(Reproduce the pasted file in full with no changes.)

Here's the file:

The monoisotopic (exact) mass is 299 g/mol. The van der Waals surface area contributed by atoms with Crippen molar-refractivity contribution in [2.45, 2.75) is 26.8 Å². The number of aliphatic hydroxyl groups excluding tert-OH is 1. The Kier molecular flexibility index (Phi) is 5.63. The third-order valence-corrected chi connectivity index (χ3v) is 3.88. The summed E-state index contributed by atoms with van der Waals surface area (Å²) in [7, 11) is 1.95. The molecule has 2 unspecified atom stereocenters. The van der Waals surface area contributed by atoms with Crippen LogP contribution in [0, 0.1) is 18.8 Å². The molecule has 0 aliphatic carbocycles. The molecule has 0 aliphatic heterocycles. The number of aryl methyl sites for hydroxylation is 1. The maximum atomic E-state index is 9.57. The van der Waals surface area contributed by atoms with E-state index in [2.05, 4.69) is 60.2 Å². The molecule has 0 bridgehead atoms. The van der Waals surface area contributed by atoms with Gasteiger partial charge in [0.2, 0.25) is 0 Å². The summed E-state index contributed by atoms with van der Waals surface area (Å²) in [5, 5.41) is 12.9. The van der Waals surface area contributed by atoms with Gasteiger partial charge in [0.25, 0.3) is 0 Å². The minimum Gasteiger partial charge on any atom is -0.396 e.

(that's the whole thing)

The monoisotopic (exact) mass is 299 g/mol. The van der Waals surface area contributed by atoms with Crippen molar-refractivity contribution in [2.45, 2.75) is 26.8 Å². The number of aliphatic hydroxyl groups excluding tert-OH is 1. The Kier molecular flexibility index (Phi) is 5.63. The third-order valence-corrected chi connectivity index (χ3v) is 3.88. The summed E-state index contributed by atoms with van der Waals surface area (Å²) in [7, 11) is 1.95. The molecule has 2 unspecified atom stereocenters. The van der Waals surface area contributed by atoms with Crippen LogP contribution in [0, 0.1) is 18.8 Å². The molecule has 0 aliphatic carbocycles. The molecule has 0 aliphatic heterocycles. The number of aryl methyl sites for hydroxylation is 1. The maximum atomic E-state index is 9.57. The van der Waals surface area contributed by atoms with E-state index in [2.05, 4.69) is 60.2 Å². The molecule has 0 bridgehead atoms. The van der Waals surface area contributed by atoms with Gasteiger partial charge in [0.2, 0.25) is 0 Å². The summed E-state index contributed by atoms with van der Waals surface area (Å²) in [5, 5.41) is 12.9. The van der Waals surface area contributed by atoms with Gasteiger partial charge in [0.25, 0.3) is 0 Å². The minimum Gasteiger partial charge on any atom is -0.396 e.